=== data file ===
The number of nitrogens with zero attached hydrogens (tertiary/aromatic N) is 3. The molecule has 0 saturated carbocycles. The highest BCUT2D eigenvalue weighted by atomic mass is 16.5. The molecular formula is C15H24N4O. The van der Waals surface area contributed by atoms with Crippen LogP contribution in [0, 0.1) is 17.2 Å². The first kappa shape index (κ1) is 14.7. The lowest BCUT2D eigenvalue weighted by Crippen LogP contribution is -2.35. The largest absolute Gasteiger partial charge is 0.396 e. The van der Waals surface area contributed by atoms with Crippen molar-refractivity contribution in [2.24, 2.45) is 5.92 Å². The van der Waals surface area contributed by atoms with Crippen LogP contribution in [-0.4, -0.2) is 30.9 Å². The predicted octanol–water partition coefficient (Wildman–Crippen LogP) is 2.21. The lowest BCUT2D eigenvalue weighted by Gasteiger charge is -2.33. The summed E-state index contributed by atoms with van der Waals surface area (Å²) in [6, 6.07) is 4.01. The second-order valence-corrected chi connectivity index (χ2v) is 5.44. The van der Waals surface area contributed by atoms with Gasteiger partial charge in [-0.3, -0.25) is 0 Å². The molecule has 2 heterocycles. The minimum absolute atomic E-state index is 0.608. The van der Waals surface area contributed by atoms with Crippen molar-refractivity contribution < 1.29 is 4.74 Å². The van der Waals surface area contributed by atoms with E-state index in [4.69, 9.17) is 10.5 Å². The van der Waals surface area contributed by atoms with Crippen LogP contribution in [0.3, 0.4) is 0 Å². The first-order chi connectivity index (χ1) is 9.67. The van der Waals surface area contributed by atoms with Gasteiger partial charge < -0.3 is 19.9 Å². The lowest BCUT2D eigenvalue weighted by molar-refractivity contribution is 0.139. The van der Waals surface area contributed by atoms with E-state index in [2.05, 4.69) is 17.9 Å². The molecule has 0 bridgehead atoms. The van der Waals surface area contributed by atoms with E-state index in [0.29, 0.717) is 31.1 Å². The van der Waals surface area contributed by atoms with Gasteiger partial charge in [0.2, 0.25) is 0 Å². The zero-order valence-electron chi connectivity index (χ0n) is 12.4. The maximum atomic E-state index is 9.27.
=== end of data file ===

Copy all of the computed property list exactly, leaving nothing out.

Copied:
The number of nitrogens with zero attached hydrogens (tertiary/aromatic N) is 3. The molecule has 0 saturated carbocycles. The highest BCUT2D eigenvalue weighted by atomic mass is 16.5. The molecular formula is C15H24N4O. The van der Waals surface area contributed by atoms with Crippen LogP contribution in [0, 0.1) is 17.2 Å². The first kappa shape index (κ1) is 14.7. The lowest BCUT2D eigenvalue weighted by Crippen LogP contribution is -2.35. The largest absolute Gasteiger partial charge is 0.396 e. The van der Waals surface area contributed by atoms with Crippen molar-refractivity contribution in [2.24, 2.45) is 5.92 Å². The van der Waals surface area contributed by atoms with Crippen LogP contribution in [-0.4, -0.2) is 30.9 Å². The predicted octanol–water partition coefficient (Wildman–Crippen LogP) is 2.21. The lowest BCUT2D eigenvalue weighted by Gasteiger charge is -2.33. The summed E-state index contributed by atoms with van der Waals surface area (Å²) in [6, 6.07) is 4.01. The second-order valence-corrected chi connectivity index (χ2v) is 5.44. The van der Waals surface area contributed by atoms with Gasteiger partial charge in [-0.3, -0.25) is 0 Å². The molecule has 2 heterocycles. The minimum absolute atomic E-state index is 0.608. The van der Waals surface area contributed by atoms with Crippen molar-refractivity contribution < 1.29 is 4.74 Å². The van der Waals surface area contributed by atoms with E-state index in [4.69, 9.17) is 10.5 Å². The van der Waals surface area contributed by atoms with Crippen LogP contribution in [0.3, 0.4) is 0 Å². The first-order chi connectivity index (χ1) is 9.67. The van der Waals surface area contributed by atoms with Gasteiger partial charge < -0.3 is 19.9 Å². The lowest BCUT2D eigenvalue weighted by molar-refractivity contribution is 0.139. The van der Waals surface area contributed by atoms with E-state index in [2.05, 4.69) is 17.9 Å². The molecule has 0 bridgehead atoms. The van der Waals surface area contributed by atoms with E-state index in [0.29, 0.717) is 31.1 Å². The van der Waals surface area contributed by atoms with Gasteiger partial charge in [0.2, 0.25) is 0 Å². The zero-order valence-electron chi connectivity index (χ0n) is 12.4. The maximum atomic E-state index is 9.27.